Revolutionizing road safety: RoadPrintz puts groundbreaking robotic pavement-marking system to use across Cleveland
A spin-off company from Case Western Reserve University has reimagined the often dangerous, labor-intensive process of road painting. While painting lines parallel to curbs is often an automated step, the typical approach to create many other new road markings is antiquated and dangerous.
Enter Sam Bell and Wyatt Newman, professor of electrical, computer and systems engineering at Case School of Engineering with an expertise in robotics who launched an operator-driven, truck-mounted, mobile robotic pavement-marking system through their company RoadPrintz that has already been put to use around the City of Cleveland.
RoadPrintz technology uses a special truck equipped with a robotic arm to apply paint with computer-controlled, vector-graphics brush strokes rather than stencils.
The truck can paint road markings (such as transverse markings, diagonals, bike symbols, school-zone markings and turn arrows) faster, cheaper and safer, since RoadPrintz workers don’t need to leave the truck.
“Our system supplants the current practice of hand-stenciled application, keeping workers off the pavement and in the safety of the truck’s cab,” said Bell, a veteran mechanic and former chair of the City of Cleveland Heights Transportation Advisory Committee. “I have yet to meet a painter who does not know of several colleagues who have been killed or injured on the job if they haven’t been injured themselves.”
Bringing technology to roadways
Over the past two years, RoadPrintz has done beta testing around the City of Cleveland, according to Newman. He said RoadPrintz has collaborated with city workers to paint turn arrows, “bus only” indicators and bike logos and arrows on Euclid Ave., as well as stop lines and crosswalks on Bridge Ave. near Gordon Square. Their system has also had a hand in painting handicap spots and parking lines in two Cleveland MetroParks locations; painting turn arrows in Rocky River; painting school zones in Broadview Heights; and, most recently, painting a crosswalk on Adelbert Road. RoadPrintz is currently finalizing its first sale with a road painting contractor in Canada.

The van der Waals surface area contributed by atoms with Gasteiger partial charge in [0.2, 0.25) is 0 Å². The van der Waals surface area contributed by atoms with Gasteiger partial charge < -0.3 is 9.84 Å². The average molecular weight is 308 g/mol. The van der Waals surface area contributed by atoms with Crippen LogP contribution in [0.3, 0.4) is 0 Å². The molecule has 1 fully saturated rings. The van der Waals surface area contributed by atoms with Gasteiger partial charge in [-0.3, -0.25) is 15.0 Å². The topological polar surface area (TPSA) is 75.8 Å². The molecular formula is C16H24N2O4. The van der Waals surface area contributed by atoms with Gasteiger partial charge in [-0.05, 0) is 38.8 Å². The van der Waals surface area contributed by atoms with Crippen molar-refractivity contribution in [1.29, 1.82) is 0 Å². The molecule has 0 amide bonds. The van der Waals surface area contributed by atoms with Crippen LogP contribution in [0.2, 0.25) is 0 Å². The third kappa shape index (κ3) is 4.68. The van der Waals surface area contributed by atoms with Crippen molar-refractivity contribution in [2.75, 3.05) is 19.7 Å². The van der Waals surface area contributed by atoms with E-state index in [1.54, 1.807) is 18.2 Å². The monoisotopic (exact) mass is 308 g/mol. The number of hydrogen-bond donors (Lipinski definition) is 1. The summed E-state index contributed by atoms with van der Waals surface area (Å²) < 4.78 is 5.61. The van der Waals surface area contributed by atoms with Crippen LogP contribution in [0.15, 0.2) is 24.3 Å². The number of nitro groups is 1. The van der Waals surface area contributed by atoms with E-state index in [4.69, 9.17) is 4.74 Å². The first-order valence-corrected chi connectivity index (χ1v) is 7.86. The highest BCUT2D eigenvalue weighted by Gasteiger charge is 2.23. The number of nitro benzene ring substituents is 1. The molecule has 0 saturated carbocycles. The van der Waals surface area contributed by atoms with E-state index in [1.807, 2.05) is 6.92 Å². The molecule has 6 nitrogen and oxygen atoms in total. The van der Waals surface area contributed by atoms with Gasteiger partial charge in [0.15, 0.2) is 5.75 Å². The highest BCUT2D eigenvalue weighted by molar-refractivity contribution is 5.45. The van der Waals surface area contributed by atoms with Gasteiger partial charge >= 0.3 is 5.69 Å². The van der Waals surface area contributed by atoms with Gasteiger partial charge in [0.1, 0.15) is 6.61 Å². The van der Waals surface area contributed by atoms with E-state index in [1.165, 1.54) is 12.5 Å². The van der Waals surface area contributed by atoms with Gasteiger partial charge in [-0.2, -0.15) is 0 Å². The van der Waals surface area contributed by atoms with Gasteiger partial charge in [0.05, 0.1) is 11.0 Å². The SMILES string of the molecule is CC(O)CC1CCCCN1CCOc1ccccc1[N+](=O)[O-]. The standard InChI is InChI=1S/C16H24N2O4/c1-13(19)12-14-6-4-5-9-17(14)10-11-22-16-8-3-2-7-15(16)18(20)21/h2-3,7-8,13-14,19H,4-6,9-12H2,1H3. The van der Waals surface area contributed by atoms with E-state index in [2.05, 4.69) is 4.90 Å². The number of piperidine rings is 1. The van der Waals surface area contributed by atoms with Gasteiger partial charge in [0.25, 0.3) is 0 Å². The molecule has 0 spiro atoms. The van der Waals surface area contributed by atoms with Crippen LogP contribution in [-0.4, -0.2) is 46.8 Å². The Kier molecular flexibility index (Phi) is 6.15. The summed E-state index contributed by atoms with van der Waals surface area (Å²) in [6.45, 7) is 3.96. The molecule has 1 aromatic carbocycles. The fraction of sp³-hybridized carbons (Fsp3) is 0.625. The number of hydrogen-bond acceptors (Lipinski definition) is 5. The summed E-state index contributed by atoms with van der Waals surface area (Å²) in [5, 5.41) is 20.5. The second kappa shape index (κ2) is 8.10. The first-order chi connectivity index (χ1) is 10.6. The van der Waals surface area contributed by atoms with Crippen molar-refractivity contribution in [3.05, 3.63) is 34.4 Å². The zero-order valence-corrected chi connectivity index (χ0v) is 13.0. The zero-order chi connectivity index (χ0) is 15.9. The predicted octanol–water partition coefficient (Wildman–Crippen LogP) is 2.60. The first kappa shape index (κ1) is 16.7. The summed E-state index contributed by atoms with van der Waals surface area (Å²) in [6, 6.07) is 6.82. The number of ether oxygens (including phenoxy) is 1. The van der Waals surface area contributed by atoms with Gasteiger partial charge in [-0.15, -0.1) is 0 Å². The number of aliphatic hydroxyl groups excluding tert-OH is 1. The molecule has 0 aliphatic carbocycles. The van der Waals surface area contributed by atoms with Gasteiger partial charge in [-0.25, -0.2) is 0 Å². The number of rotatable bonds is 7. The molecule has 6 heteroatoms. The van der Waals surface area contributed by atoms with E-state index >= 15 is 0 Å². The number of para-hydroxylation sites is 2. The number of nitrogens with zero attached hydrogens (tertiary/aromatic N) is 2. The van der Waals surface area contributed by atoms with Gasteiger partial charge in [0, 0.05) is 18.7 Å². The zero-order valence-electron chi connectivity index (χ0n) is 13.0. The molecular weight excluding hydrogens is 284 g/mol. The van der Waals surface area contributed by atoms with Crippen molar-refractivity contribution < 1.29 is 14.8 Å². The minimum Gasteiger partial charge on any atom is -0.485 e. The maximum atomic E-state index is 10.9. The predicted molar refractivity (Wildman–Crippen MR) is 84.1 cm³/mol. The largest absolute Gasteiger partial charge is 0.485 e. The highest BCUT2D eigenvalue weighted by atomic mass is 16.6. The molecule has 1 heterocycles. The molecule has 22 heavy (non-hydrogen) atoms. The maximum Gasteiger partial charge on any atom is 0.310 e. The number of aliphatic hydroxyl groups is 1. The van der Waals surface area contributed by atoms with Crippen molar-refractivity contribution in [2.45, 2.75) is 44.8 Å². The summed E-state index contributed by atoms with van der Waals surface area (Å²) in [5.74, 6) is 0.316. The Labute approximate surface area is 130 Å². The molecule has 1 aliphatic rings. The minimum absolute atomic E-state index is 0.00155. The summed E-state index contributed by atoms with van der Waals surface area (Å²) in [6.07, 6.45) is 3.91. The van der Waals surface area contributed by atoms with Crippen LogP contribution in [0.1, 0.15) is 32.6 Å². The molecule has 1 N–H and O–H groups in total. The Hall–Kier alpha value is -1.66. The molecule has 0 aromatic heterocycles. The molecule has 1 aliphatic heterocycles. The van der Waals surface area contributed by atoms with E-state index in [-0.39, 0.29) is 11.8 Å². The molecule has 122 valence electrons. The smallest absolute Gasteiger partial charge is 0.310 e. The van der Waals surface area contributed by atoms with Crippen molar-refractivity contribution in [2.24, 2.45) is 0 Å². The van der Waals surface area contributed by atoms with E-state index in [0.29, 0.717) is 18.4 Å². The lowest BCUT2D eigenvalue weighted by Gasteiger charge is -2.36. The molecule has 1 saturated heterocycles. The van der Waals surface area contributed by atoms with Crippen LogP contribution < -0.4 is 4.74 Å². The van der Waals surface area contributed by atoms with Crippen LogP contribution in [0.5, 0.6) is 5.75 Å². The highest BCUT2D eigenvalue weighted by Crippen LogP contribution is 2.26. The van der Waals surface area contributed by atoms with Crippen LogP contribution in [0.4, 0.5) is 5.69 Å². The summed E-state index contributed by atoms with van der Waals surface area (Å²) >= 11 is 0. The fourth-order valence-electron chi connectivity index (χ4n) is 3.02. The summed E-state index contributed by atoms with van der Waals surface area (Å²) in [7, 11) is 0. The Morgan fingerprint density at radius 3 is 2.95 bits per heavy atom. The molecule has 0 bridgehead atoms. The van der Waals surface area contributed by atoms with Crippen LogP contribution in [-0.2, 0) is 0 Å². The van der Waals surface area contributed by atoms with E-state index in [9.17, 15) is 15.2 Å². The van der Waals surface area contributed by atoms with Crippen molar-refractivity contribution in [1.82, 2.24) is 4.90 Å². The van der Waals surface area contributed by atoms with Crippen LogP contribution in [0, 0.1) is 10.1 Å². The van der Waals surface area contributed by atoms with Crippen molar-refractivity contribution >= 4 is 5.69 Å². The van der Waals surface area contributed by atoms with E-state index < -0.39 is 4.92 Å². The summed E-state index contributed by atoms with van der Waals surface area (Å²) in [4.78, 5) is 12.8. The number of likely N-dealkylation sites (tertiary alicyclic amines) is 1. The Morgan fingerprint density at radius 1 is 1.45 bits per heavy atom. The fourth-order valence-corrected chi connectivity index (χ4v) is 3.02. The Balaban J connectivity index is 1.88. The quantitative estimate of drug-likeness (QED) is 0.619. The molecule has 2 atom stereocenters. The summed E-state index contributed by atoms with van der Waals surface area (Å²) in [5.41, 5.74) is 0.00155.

RoadPrintz technology was created at Case Western Reserve University, with support from the university’s Technology Transfer Office, based on Prof. Newman’s expertise in robotics. The technology developed has already been awarded one U.S. patent and one E.U. patent.
“Our office has been working with the inventors and their intellectual property since 2016 which led to [the formal launch of] Roadprintz,” said Stacy Fening, interim director of licensing for the Technology Transfer Office. “We helped RoadPrintz successfully apply for funds from the Ohio Technology Validation and Start-up Fund—and directly invested in the company through the TTO’s SPARTAN Investment Fund. RoadPrintz is a great example of the impact that high tech is making on legacy industries.”
RoadPrintz has also received funding from the National Science Foundation and from the Lorain County Community College’s GLIDE fund, the State of Ohio’s Technology Validation Startup Fund and Case Technology Ventures.
“Complex projects such as this require a multitude of talents,” Bell explained. “We have been very fortunate to have access to excellent advisors and mentors whose guidance has enabled us to flesh out our ideas and do the hard work required to find funders and convince them of the viability of our vision.”